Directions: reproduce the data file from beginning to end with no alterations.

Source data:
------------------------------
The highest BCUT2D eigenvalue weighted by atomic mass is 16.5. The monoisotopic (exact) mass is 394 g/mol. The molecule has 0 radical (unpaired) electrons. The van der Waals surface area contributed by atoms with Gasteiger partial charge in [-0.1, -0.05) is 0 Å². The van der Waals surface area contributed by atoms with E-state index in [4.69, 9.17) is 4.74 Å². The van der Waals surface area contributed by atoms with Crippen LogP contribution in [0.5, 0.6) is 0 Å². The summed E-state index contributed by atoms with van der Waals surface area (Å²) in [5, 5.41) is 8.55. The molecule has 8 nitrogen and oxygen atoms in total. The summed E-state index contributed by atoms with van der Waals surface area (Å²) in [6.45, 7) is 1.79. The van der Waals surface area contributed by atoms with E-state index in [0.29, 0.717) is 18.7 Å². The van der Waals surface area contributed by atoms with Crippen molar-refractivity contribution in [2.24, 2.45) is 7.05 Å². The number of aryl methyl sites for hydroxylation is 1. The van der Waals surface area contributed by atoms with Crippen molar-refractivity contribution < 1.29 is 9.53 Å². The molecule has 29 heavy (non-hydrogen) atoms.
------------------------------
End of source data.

The highest BCUT2D eigenvalue weighted by atomic mass is 16.5. The monoisotopic (exact) mass is 394 g/mol. The molecule has 0 radical (unpaired) electrons. The van der Waals surface area contributed by atoms with Gasteiger partial charge in [-0.1, -0.05) is 0 Å². The van der Waals surface area contributed by atoms with E-state index in [4.69, 9.17) is 4.74 Å². The van der Waals surface area contributed by atoms with Crippen LogP contribution in [0.5, 0.6) is 0 Å². The summed E-state index contributed by atoms with van der Waals surface area (Å²) in [5, 5.41) is 8.55. The molecule has 8 nitrogen and oxygen atoms in total. The summed E-state index contributed by atoms with van der Waals surface area (Å²) in [6.45, 7) is 1.79. The van der Waals surface area contributed by atoms with E-state index in [0.29, 0.717) is 18.7 Å². The van der Waals surface area contributed by atoms with Crippen molar-refractivity contribution in [2.24, 2.45) is 7.05 Å². The number of aryl methyl sites for hydroxylation is 1. The van der Waals surface area contributed by atoms with Crippen molar-refractivity contribution < 1.29 is 9.53 Å². The molecule has 29 heavy (non-hydrogen) atoms.